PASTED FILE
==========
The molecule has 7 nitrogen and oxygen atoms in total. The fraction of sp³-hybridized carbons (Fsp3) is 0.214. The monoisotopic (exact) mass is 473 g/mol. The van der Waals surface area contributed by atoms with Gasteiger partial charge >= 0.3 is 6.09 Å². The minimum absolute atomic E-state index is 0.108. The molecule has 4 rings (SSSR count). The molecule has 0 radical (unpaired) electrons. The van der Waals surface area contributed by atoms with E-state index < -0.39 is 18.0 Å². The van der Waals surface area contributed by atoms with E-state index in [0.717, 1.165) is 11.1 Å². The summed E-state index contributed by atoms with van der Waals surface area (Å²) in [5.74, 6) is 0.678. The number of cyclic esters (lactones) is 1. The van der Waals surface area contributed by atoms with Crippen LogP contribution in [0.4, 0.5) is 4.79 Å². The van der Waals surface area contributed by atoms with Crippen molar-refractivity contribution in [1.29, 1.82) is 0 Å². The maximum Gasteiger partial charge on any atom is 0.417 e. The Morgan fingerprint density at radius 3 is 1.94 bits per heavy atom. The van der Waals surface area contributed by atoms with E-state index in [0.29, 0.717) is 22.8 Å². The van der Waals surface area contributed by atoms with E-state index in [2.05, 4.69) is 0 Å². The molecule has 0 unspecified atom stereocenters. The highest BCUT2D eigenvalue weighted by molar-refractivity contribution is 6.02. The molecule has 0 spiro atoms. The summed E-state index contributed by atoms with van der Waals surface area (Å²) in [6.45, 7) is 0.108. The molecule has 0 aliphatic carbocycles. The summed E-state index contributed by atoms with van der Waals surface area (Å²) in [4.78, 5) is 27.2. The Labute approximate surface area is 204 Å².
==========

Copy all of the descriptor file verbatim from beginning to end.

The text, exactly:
The molecule has 7 nitrogen and oxygen atoms in total. The fraction of sp³-hybridized carbons (Fsp3) is 0.214. The monoisotopic (exact) mass is 473 g/mol. The van der Waals surface area contributed by atoms with Gasteiger partial charge >= 0.3 is 6.09 Å². The minimum absolute atomic E-state index is 0.108. The molecule has 4 rings (SSSR count). The molecule has 0 radical (unpaired) electrons. The van der Waals surface area contributed by atoms with E-state index < -0.39 is 18.0 Å². The van der Waals surface area contributed by atoms with E-state index in [0.717, 1.165) is 11.1 Å². The summed E-state index contributed by atoms with van der Waals surface area (Å²) in [5.74, 6) is 0.678. The number of cyclic esters (lactones) is 1. The van der Waals surface area contributed by atoms with Crippen LogP contribution in [0.4, 0.5) is 4.79 Å². The van der Waals surface area contributed by atoms with Crippen molar-refractivity contribution in [1.29, 1.82) is 0 Å². The maximum Gasteiger partial charge on any atom is 0.417 e. The Morgan fingerprint density at radius 3 is 1.94 bits per heavy atom. The van der Waals surface area contributed by atoms with E-state index in [0.29, 0.717) is 22.8 Å². The van der Waals surface area contributed by atoms with E-state index in [2.05, 4.69) is 0 Å². The molecule has 0 unspecified atom stereocenters. The highest BCUT2D eigenvalue weighted by molar-refractivity contribution is 6.02. The molecule has 0 spiro atoms. The summed E-state index contributed by atoms with van der Waals surface area (Å²) in [6.45, 7) is 0.108. The molecule has 0 aliphatic carbocycles. The summed E-state index contributed by atoms with van der Waals surface area (Å²) in [4.78, 5) is 27.2. The Labute approximate surface area is 204 Å².